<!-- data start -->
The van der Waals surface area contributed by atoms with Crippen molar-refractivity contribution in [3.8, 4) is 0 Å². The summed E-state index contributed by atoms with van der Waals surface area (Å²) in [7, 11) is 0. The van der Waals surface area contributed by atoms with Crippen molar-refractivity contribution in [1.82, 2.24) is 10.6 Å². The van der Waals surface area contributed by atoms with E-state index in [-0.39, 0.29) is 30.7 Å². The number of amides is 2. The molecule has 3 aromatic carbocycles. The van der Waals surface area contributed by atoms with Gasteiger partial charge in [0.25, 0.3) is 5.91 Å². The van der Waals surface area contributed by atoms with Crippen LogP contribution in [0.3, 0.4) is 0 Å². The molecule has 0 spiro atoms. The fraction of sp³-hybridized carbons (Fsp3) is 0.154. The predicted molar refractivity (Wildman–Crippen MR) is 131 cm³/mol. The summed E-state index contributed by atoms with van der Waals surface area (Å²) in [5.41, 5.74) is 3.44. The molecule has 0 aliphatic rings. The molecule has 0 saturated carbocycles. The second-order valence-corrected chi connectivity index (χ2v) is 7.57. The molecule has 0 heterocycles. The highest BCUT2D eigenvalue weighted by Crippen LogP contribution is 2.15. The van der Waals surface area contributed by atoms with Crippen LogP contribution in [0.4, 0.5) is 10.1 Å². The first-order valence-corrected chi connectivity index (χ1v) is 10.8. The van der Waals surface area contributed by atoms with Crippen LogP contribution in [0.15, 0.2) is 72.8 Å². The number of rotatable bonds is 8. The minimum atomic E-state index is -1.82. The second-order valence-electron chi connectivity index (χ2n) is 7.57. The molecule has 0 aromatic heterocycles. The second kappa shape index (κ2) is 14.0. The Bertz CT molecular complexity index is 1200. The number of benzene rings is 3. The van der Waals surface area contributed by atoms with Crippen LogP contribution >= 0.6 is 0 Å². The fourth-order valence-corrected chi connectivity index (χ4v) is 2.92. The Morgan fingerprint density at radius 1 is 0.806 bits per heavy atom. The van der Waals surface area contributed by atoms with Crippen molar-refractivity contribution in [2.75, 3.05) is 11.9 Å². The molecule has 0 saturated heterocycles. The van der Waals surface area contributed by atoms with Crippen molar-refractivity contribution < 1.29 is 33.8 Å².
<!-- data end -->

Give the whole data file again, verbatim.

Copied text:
The van der Waals surface area contributed by atoms with Crippen molar-refractivity contribution in [3.8, 4) is 0 Å². The summed E-state index contributed by atoms with van der Waals surface area (Å²) in [7, 11) is 0. The van der Waals surface area contributed by atoms with Crippen molar-refractivity contribution in [1.82, 2.24) is 10.6 Å². The van der Waals surface area contributed by atoms with E-state index in [-0.39, 0.29) is 30.7 Å². The number of amides is 2. The molecule has 3 aromatic carbocycles. The van der Waals surface area contributed by atoms with Gasteiger partial charge in [0.25, 0.3) is 5.91 Å². The van der Waals surface area contributed by atoms with Crippen LogP contribution in [0.3, 0.4) is 0 Å². The molecule has 0 spiro atoms. The fraction of sp³-hybridized carbons (Fsp3) is 0.154. The predicted molar refractivity (Wildman–Crippen MR) is 131 cm³/mol. The summed E-state index contributed by atoms with van der Waals surface area (Å²) in [5.41, 5.74) is 3.44. The molecule has 0 aliphatic rings. The molecule has 0 saturated carbocycles. The second-order valence-corrected chi connectivity index (χ2v) is 7.57. The molecule has 0 heterocycles. The highest BCUT2D eigenvalue weighted by Crippen LogP contribution is 2.15. The van der Waals surface area contributed by atoms with Crippen LogP contribution in [0.4, 0.5) is 10.1 Å². The first-order valence-corrected chi connectivity index (χ1v) is 10.8. The van der Waals surface area contributed by atoms with Crippen LogP contribution in [0.15, 0.2) is 72.8 Å². The number of rotatable bonds is 8. The minimum atomic E-state index is -1.82. The second-order valence-electron chi connectivity index (χ2n) is 7.57. The molecule has 0 aromatic heterocycles. The second kappa shape index (κ2) is 14.0. The Bertz CT molecular complexity index is 1200. The number of benzene rings is 3. The van der Waals surface area contributed by atoms with Crippen LogP contribution >= 0.6 is 0 Å². The fourth-order valence-corrected chi connectivity index (χ4v) is 2.92. The Morgan fingerprint density at radius 1 is 0.806 bits per heavy atom. The van der Waals surface area contributed by atoms with Crippen molar-refractivity contribution in [2.75, 3.05) is 11.9 Å². The molecule has 0 saturated heterocycles. The van der Waals surface area contributed by atoms with Crippen molar-refractivity contribution < 1.29 is 33.8 Å².